Skin Color Changes in the Newborn

In newborns, skin color changes are often due to something happening inside the body. Some color changes are normal. Others are signs of problems. The changes described below can happen to any newborn. But skin color changes may be more obvious in babies born early, or prematurely, who have thinner skin than full-term babies.

Baby with blue hands and feet.


With acrocyanosis, the baby’s hands and feet are blue. This is normal right after birth. In fact, most newborns have some acrocyanosis for their first few hours of life. It happens because blood and oxygen aren’t circulating properly to the hands and feet yet. The problem goes away as the blood vessels in the baby’s hands and feet open up. Later, acrocyanosis can come back if the baby is cold (such as after a bath). This is normal, and will go away by itself.


Cyanosis can be a blue color around the mouth or face, or over the whole body. It happens when there isn’t enough oxygen traveling through the baby’s body. It means the baby is not getting enough oxygen. If you notice cyanosis, tell your baby's health care provider or a nurse right away.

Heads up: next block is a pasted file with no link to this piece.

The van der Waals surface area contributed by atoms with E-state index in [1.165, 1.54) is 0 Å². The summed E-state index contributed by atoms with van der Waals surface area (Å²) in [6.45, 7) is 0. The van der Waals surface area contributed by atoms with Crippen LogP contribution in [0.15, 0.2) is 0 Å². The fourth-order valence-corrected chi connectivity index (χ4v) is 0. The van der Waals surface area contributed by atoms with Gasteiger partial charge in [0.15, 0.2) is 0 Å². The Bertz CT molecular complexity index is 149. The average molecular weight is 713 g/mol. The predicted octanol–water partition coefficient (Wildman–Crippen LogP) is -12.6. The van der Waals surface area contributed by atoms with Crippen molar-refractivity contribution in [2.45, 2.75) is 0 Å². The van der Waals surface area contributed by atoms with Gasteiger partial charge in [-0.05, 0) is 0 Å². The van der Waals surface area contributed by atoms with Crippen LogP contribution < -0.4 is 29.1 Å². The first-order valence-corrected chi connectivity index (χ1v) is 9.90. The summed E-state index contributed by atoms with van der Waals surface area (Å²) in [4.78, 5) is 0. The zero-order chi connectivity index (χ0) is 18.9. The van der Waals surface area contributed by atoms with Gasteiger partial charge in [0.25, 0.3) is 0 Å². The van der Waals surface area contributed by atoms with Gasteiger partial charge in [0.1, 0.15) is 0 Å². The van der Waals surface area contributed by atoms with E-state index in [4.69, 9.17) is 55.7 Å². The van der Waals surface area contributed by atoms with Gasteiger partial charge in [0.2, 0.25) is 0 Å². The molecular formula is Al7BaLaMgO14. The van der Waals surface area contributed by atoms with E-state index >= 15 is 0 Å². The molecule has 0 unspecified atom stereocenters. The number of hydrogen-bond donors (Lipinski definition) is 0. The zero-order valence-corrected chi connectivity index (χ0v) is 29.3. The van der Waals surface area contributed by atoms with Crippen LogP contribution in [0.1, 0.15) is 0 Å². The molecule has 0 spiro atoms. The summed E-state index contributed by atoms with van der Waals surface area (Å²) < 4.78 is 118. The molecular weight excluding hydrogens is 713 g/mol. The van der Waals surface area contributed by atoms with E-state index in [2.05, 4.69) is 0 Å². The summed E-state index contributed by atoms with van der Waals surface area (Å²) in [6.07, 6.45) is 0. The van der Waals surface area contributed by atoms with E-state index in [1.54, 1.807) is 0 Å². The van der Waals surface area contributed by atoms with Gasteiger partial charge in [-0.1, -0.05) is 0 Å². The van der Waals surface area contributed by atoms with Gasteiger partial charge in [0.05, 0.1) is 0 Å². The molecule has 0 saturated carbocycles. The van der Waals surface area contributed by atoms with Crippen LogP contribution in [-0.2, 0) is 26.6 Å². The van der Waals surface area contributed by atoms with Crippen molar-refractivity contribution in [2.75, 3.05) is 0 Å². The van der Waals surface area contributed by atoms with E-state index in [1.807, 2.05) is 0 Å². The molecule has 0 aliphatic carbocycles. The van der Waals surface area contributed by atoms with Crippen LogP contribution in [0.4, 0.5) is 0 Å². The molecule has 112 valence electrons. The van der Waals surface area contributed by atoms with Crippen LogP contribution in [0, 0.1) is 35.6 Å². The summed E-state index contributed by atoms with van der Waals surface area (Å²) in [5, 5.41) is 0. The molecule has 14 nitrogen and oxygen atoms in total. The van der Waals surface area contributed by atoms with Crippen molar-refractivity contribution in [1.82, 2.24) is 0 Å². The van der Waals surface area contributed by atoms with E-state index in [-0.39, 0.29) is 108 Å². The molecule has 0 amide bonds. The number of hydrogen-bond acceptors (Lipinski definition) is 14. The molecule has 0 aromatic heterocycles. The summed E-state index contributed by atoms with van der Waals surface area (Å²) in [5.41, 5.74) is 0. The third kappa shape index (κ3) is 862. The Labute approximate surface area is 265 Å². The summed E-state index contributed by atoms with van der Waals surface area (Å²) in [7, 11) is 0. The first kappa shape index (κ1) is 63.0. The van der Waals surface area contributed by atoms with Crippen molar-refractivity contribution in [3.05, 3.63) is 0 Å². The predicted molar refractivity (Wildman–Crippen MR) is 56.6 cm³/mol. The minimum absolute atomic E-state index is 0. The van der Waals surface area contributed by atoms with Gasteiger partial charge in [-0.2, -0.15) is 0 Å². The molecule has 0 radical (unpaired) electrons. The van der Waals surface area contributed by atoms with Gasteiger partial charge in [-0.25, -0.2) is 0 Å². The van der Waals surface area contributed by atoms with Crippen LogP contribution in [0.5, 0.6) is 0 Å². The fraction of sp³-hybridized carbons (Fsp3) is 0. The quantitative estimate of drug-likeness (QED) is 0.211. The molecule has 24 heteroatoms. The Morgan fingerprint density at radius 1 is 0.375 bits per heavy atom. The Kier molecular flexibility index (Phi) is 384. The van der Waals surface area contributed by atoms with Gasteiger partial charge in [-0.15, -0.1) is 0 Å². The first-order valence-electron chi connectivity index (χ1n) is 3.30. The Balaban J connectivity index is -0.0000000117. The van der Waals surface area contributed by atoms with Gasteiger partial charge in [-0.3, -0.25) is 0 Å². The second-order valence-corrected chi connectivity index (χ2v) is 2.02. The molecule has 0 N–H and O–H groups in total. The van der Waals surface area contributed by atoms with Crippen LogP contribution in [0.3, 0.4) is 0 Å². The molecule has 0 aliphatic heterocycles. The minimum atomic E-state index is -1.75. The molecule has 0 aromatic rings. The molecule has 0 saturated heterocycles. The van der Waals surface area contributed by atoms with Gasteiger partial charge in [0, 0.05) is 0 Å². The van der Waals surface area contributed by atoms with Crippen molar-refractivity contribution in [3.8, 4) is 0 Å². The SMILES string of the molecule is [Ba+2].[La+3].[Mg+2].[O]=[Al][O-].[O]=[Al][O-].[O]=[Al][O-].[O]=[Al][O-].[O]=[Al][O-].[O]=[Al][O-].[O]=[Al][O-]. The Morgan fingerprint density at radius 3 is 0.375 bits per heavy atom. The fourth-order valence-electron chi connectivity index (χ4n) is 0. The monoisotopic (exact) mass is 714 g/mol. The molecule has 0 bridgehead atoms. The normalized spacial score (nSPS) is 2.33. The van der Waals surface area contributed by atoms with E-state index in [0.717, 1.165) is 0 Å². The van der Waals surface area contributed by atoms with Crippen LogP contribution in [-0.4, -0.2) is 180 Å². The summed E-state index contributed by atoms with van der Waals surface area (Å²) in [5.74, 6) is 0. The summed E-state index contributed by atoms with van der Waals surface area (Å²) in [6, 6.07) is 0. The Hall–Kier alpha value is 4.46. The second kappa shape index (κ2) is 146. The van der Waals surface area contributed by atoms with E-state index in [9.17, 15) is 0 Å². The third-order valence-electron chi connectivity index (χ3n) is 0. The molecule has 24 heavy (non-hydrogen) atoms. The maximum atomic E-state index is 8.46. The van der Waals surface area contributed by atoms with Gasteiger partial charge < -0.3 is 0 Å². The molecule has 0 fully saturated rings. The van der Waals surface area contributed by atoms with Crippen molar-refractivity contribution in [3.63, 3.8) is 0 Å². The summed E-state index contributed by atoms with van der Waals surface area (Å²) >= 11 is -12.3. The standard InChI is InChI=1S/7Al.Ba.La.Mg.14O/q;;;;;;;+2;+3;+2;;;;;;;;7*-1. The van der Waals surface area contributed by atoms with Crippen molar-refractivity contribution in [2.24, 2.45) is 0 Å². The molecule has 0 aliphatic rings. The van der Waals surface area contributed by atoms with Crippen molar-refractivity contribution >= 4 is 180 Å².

Baby with mottled blue skin.


Mottling occurs when the baby’s skin looks blue and blotchy. There may also be a bluish marbled or weblike pattern on the baby’s skin. The parts of the skin that are not blotchy may be very pale (this is called pallor). Mottling could be due to a congenital heart problem, poor blood circulation, or an infection. Tell your baby's health care provider or a nurse right away if you notice mottling. 

Baby with yellow skin and whites of eyes that look yellow because of jaundice.


Jaundice is a yellowing of the skin and the whites of the eyes. It usually starts in the face, then moves down to the chest, lower belly, and legs. It often happens because the body is breaking down red blood cells (a normal process after birth). The breakdown releases a yellow substance called bilirubin, which causes the yellow color. This substance is processed by the baby’s liver. It leaves the body through the urine or stool. Jaundice occurs in about half of all babies after birth, and often goes away by itself. But sometimes a baby’s liver can’t process bilirubin as quickly as needed. This is especially true of babies born early, or prematurely. Treatment may be needed to help the bilirubin break down and get rid of the yellow color. If your baby is jaundiced, alert your baby's health care provider or a nurse.

Other Skin Color Changes

Also tell your baby's health care provider or nurse if you notice:

  • Redness around the baby’s umbilical cord, catheter site, IV site, or circumcision site. The site could be infected.

  • Bruising.

  • Red spots (caused by broken blood vessels). This is often a sign of trauma or infection. It could also be due to a problem with the blood’s ability to clot.